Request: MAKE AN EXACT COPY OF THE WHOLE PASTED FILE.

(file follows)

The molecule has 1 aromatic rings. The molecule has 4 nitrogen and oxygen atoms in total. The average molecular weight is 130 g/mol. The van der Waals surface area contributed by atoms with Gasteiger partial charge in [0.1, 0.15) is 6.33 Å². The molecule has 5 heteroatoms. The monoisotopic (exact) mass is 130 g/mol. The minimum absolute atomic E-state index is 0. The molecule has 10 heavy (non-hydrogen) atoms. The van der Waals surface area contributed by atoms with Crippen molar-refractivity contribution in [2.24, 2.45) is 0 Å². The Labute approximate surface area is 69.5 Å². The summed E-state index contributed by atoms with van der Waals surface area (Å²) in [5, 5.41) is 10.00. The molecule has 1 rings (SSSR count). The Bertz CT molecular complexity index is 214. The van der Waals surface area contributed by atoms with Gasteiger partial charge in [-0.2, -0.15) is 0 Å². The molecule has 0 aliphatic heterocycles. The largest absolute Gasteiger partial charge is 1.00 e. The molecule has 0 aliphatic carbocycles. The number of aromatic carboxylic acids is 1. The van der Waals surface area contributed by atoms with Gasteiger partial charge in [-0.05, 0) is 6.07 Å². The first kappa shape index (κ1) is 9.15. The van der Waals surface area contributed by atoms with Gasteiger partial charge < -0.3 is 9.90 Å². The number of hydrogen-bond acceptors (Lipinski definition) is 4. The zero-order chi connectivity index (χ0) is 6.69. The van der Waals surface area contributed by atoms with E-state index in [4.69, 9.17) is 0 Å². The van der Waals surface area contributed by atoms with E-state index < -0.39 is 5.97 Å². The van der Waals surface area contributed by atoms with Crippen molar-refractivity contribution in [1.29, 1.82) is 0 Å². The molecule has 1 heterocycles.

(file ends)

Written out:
The molecule has 1 aromatic rings. The molecule has 4 nitrogen and oxygen atoms in total. The average molecular weight is 130 g/mol. The van der Waals surface area contributed by atoms with Gasteiger partial charge in [0.1, 0.15) is 6.33 Å². The molecule has 5 heteroatoms. The monoisotopic (exact) mass is 130 g/mol. The minimum absolute atomic E-state index is 0. The molecule has 10 heavy (non-hydrogen) atoms. The van der Waals surface area contributed by atoms with Crippen molar-refractivity contribution in [2.24, 2.45) is 0 Å². The Labute approximate surface area is 69.5 Å². The summed E-state index contributed by atoms with van der Waals surface area (Å²) in [5, 5.41) is 10.00. The molecule has 1 rings (SSSR count). The Bertz CT molecular complexity index is 214. The van der Waals surface area contributed by atoms with Gasteiger partial charge in [-0.2, -0.15) is 0 Å². The molecule has 0 aliphatic heterocycles. The largest absolute Gasteiger partial charge is 1.00 e. The molecule has 0 aliphatic carbocycles. The number of aromatic carboxylic acids is 1. The van der Waals surface area contributed by atoms with Gasteiger partial charge in [-0.05, 0) is 6.07 Å². The first kappa shape index (κ1) is 9.15. The van der Waals surface area contributed by atoms with Gasteiger partial charge < -0.3 is 9.90 Å². The number of hydrogen-bond acceptors (Lipinski definition) is 4. The zero-order chi connectivity index (χ0) is 6.69. The van der Waals surface area contributed by atoms with E-state index in [4.69, 9.17) is 0 Å². The van der Waals surface area contributed by atoms with E-state index < -0.39 is 5.97 Å². The van der Waals surface area contributed by atoms with Crippen molar-refractivity contribution in [1.29, 1.82) is 0 Å². The molecule has 1 heterocycles.